As of 2018, our scope has shifted a bit. See our current About section for more on this.
Welcome to Nomos Journal. At this point you may be wondering about the nature of this fledgling project, and you may find the following to be of some utility. This brief editorial aims to provide readers and potential contributors with a modest raison d’etre for the enterprise Nomos Journal (henceforth, NJ). Through offering this short explanation of NJ‘s purpose we hope not only to justify its existence, but also to share our hopes and aspirations for its future. We expect that you will find its teleology and direction refreshing, as no doubt you share many of our fascinations and concerns already or you would most likely be in a much different corner of cyberspace.
The direction we are seeking at this time is for NJ to establish itself as a unique online journal, publishing a revolving array of material engaging the intersection between contemporary expressions of religion and popular culture. While many similar publications examine the broad interplay of dynamics characterizing the interaction of religion within various sociocultural spheres and disciplines, NJ seeks to directly engage the manner in which contemporary religiosity pervades popular cultural artifacts and mediums. Traditional academic journals, generously decorated with their distinctive marks of erudition, certainly have their place, and at times, niche, among scholars exploring these areas, but that dialogue is not one in which NJ seeks to enter. Our goal is to establish a unique community among our readers and contributors that engages this particular intersection in ways that are typically neglected in other venues. Sure, we are interested in traditional – albeit concise – academic articles, but we are also interested in works of poetry, artwork, and photography, along with those pieces of writing out there – oftentimes reflective or existential in nature – that do not fall into the category typically reserved for explicitly academic treatises, but engage the scope of the journal nonetheless.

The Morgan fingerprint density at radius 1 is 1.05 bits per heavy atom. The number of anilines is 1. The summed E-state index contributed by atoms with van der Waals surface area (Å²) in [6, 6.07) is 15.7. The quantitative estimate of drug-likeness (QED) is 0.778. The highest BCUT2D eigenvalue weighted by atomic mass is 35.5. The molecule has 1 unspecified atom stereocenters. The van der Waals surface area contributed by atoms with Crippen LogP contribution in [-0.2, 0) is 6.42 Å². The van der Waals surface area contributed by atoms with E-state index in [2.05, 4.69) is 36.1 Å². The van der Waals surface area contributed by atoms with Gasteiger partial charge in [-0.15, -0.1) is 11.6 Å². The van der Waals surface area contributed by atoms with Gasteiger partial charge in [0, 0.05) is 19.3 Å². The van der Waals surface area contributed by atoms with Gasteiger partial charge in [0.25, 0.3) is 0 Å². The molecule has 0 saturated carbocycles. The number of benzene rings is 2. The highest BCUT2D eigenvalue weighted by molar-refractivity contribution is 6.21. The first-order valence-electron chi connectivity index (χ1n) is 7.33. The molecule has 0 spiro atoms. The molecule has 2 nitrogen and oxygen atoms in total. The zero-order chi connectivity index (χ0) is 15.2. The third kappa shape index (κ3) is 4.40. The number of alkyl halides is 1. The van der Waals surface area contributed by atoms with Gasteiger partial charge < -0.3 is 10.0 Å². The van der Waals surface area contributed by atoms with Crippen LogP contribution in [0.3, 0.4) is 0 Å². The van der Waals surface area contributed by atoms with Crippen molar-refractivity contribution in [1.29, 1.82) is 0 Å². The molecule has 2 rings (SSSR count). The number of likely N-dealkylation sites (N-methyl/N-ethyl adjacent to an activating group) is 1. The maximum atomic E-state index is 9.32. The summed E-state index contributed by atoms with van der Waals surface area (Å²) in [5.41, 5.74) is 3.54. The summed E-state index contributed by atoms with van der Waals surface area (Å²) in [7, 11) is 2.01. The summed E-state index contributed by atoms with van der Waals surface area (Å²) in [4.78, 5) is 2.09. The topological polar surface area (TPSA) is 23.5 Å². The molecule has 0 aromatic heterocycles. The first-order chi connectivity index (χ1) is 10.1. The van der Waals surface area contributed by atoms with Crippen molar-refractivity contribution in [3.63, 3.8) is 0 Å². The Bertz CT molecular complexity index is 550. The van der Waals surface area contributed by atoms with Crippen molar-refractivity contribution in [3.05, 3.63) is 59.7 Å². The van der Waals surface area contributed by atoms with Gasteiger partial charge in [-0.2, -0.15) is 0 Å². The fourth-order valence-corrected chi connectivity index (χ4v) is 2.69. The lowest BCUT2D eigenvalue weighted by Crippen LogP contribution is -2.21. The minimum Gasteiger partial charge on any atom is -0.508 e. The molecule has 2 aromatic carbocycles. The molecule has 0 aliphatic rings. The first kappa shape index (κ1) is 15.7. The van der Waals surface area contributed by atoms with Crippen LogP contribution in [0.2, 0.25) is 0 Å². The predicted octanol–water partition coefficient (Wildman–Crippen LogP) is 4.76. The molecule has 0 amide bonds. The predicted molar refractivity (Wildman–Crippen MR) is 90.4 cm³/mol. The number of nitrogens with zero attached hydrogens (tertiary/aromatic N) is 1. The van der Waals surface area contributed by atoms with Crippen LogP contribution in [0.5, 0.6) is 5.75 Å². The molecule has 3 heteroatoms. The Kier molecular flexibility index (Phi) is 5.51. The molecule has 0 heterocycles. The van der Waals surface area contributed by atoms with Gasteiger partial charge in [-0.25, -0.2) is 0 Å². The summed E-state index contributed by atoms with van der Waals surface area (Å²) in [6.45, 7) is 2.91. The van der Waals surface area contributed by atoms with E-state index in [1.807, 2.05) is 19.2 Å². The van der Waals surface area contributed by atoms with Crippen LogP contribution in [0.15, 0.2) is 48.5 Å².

In the future, perhaps, we might expand these areas to include original music compositions and videos. The point, however, is that we maintain the understanding that some of the best explorations of these cultural dimensions take place outside of a more traditional academic approach, and Nomos Journal seeks to do just that. By providing an accessible venue for the presentation and discussion of these dimensions, NJ aims to increase the understanding of the role religion plays throughout society and culture in ways that are most immediate and familiar.
That said, you still might find yourself wondering what “nomos” has to do with this endeavor, and why we feel its designation best characterizes our aim. As you may know, the Greek word “nomos” literally means “law,” and refers to the rule of order and law in human society. It can also be contrasted with the word “cosmos,” meaning the natural order of the universe. It is between these two balancing spheres, namely the human and natural orders of existence, that religion finds one of its most important functions for human life, and it is here that you will discover the central axis of NJ’s vision. Thus, following sociological understandings of world-creation, the journal takes its name from the socially constructed “meaningful orders” characterizing the plausibility structures of humankind. And, following Peter L. Berger more specifically, it is the intended “meaningful totality” of such structures that NJ recognizes as a continuously burgeoning front for religious discourse. “Every society is engaged in the never completed enterprise of building a humanly meaningful world,” Berger claimed many years ago.1 It is in this “humanly meaningful world,” and the popular cultural forms indicative of such meaning, where the focus of NJ resides.
By means of a vision that centers on the forces of world construction, which have much in common with what is typically called “religion,” NJ hopes to inspire more discovery and analysis of how these ideological and cultural movers construct, direct, and justify our social reality through contemporary cultural material. Although our emphasis will rest upon the interaction of popular cultural forms and religious experience, the expressive nature of the journal could also end up furthering scholarly knowledge in the process, and perhaps help us all to better understand where we are heading in the future. We would not be displeased.
So, welcome to the beginning of this burgeoning young project. If this is your first time navigating to the website, be sure to explore the different areas and initial contributions, and feel free to enter into some of the discussion that might already be taking place. We look forward to the development and growth of the journal, and welcome your involvement along the way!
Seth M. Walker and Stephen G. Wright
- Peter L. Berger, The Sacred Canopy: Elements of a Sociological Theory of Religion (New York: Anchor Books, 1967), 27. [↩]